Dec 13 2018
04:20 pm
By: michael kaplan  shortURL

I haven’t yet received an answer to the letter I addressed to Mayor Rogero on October 28, 2018, regarding the whereabouts of the homeless evicted from the I-40/Broadway encampment. As an ordinary citizen, even I can answer that question: they are scattered throughout the inner neighborhoods, and can be seen pushing carts filled with their belongings on N. Broadway, N. Central, Chapman Highway, and elsewhere. In fact, I am attaching a photo taken today of two on my block in a residential neighborhood in South Knoxville.

I have also stopped by the day courtyard constructed at the I-40/Broadway site and rarely see more than a half dozen persons. Why would anyone choose to sit on cold metal furniture when they can sit on the sidewalk in the sun?

As I’ve said previously, the problem of the growing homeless population requires an emergency solution, something I don’t yet see being profferred by the city administration.


michael kaplan's picture

And that's not the worst of

And that's not the worst of it. The house next door seems to have sublet its unfinished, unheated basement to homeless who come and go 24/7.

This is not a NIMBY issue. I personally don't care who lives next door. But when the city's evacuation of a homeless camp begins to adversely affect the health and safety of neighborhoods, we may have a problem ...


michael kaplan's picture


as of 6:30 pm. called the fire department.


bizgrrl's picture

I'm sorry you're having to

I'm sorry you're having to deal with these issues.

Ann Malone's picture

I am confused

I am confused. You were outraged when those beneath the bridge were removed from a filthy environment with gravel, feces, and needles with predators and drug dealers operating freely. Yes, I go by there every day and it was horrid. Now that the area has asphalt, seating, benches, and sanitation along with social workers and security you characterize it as a place that nobody would want to go. It seems to offend you. From your posts over the past few years only thing I have been able to discern is that that you liked the way it was before because it provided a better backdrop to justify your Stalinist vision for the city. The mayor has a Roundtable on Homelessess. Perhaps you might attend and participate in an adult, grounded discussion that seeks solutions and involves stakeholders in the field.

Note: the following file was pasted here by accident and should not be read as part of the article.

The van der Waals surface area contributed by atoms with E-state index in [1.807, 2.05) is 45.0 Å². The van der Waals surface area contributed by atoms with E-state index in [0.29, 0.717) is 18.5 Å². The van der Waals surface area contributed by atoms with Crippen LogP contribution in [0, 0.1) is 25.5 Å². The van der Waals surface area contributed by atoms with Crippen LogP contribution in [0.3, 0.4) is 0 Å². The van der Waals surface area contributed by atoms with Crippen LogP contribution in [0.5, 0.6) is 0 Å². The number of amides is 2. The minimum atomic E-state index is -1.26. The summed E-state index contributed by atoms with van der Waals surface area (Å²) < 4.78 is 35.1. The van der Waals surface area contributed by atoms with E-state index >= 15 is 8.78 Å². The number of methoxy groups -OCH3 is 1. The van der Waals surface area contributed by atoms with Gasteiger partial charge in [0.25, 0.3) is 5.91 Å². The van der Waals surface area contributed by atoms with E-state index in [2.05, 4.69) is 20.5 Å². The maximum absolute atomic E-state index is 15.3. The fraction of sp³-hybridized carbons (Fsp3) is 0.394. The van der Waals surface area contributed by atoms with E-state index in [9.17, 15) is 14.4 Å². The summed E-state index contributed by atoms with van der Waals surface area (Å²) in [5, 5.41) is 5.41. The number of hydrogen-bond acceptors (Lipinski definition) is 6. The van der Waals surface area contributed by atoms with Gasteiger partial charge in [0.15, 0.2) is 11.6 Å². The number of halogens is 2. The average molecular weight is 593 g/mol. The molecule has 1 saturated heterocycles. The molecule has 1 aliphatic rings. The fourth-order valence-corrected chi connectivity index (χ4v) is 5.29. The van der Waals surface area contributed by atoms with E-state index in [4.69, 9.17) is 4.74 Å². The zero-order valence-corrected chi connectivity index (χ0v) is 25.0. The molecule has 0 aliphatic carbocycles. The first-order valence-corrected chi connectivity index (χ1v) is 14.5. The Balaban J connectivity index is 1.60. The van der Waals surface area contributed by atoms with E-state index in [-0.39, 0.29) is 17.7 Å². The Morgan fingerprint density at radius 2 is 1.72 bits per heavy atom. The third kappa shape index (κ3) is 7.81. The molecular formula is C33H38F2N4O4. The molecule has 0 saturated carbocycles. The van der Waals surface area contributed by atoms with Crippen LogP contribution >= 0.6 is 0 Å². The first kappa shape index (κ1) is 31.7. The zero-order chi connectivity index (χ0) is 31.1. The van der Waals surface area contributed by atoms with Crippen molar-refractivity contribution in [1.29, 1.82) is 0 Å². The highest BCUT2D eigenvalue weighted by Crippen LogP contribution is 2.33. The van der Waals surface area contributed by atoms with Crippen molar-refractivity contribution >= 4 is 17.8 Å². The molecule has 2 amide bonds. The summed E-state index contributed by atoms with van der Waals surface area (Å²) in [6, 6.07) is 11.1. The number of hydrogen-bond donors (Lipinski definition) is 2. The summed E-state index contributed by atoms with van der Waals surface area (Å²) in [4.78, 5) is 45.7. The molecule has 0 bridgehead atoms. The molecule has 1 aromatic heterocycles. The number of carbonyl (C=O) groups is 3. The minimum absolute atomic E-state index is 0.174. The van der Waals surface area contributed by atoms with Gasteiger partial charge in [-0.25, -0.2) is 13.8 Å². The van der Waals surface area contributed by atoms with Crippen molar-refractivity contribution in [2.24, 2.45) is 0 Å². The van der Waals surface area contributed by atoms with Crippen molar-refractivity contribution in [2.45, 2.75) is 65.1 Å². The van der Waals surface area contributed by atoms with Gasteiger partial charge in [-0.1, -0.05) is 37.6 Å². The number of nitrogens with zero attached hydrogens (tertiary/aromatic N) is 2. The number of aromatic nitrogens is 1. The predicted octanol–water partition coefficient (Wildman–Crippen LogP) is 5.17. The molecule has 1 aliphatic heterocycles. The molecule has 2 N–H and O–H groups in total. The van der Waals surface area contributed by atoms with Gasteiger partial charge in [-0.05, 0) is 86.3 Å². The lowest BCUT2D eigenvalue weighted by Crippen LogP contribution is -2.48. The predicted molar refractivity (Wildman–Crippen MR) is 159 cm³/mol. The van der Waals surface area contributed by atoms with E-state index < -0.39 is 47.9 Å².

You might want to contact the National Association of Social Workers with your criticism of her handling the homelessness situation and ask them to revoke their designation of Mayor Rogero as the 2018 Elected Official of the Year. (link...)

WASHINGTON, D.C. – The National Association of Social Workers (NASW) is pleased to announce Mayor Madeline Rogero is the NASW National Public Elected Official of the Year for making Knoxville, Tenn. a better and safer place to live, especially for at-risk populations such as people who are homeless, LGBTQ, children and young men of color.

“Mayor Rogero has devoted her life to public service and improving the conditions of others,” said NASW CEO Angelo McClain, PhD, LICSW. “In these divisive political times, Mayor Rogero serves as an example to all with her compassion, stellar leadership abilities, and willingness to work with all sides to find a solution to pressing social issues.”